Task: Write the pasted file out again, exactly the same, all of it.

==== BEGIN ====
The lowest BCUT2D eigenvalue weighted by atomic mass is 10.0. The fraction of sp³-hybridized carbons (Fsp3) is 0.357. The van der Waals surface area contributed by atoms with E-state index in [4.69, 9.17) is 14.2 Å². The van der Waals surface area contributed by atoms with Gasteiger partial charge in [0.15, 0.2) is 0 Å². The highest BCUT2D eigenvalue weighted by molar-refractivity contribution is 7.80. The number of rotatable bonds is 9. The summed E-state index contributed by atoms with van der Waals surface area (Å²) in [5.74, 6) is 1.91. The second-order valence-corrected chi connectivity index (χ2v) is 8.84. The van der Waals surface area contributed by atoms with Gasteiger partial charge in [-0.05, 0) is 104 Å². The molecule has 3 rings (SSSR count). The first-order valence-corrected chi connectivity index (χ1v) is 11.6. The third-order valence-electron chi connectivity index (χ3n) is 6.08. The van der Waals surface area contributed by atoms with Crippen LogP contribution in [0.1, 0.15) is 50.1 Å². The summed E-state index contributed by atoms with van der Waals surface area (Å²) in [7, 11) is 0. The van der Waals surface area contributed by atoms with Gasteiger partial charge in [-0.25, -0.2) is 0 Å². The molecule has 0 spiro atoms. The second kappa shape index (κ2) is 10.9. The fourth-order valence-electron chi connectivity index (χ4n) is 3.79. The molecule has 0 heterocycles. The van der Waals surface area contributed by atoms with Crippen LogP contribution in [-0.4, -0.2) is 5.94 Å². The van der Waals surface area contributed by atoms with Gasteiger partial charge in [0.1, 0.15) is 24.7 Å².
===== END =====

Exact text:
The lowest BCUT2D eigenvalue weighted by atomic mass is 10.0. The fraction of sp³-hybridized carbons (Fsp3) is 0.357. The van der Waals surface area contributed by atoms with E-state index in [4.69, 9.17) is 14.2 Å². The van der Waals surface area contributed by atoms with Gasteiger partial charge in [0.15, 0.2) is 0 Å². The highest BCUT2D eigenvalue weighted by molar-refractivity contribution is 7.80. The number of rotatable bonds is 9. The summed E-state index contributed by atoms with van der Waals surface area (Å²) in [5.74, 6) is 1.91. The second-order valence-corrected chi connectivity index (χ2v) is 8.84. The van der Waals surface area contributed by atoms with Gasteiger partial charge in [-0.05, 0) is 104 Å². The molecule has 3 rings (SSSR count). The first-order valence-corrected chi connectivity index (χ1v) is 11.6. The third-order valence-electron chi connectivity index (χ3n) is 6.08. The van der Waals surface area contributed by atoms with Crippen LogP contribution in [0.1, 0.15) is 50.1 Å². The summed E-state index contributed by atoms with van der Waals surface area (Å²) in [7, 11) is 0. The van der Waals surface area contributed by atoms with Gasteiger partial charge in [-0.25, -0.2) is 0 Å². The molecule has 0 spiro atoms. The second kappa shape index (κ2) is 10.9. The fourth-order valence-electron chi connectivity index (χ4n) is 3.79. The molecule has 0 heterocycles. The van der Waals surface area contributed by atoms with Crippen LogP contribution in [-0.4, -0.2) is 5.94 Å². The van der Waals surface area contributed by atoms with Gasteiger partial charge in [0.1, 0.15) is 24.7 Å².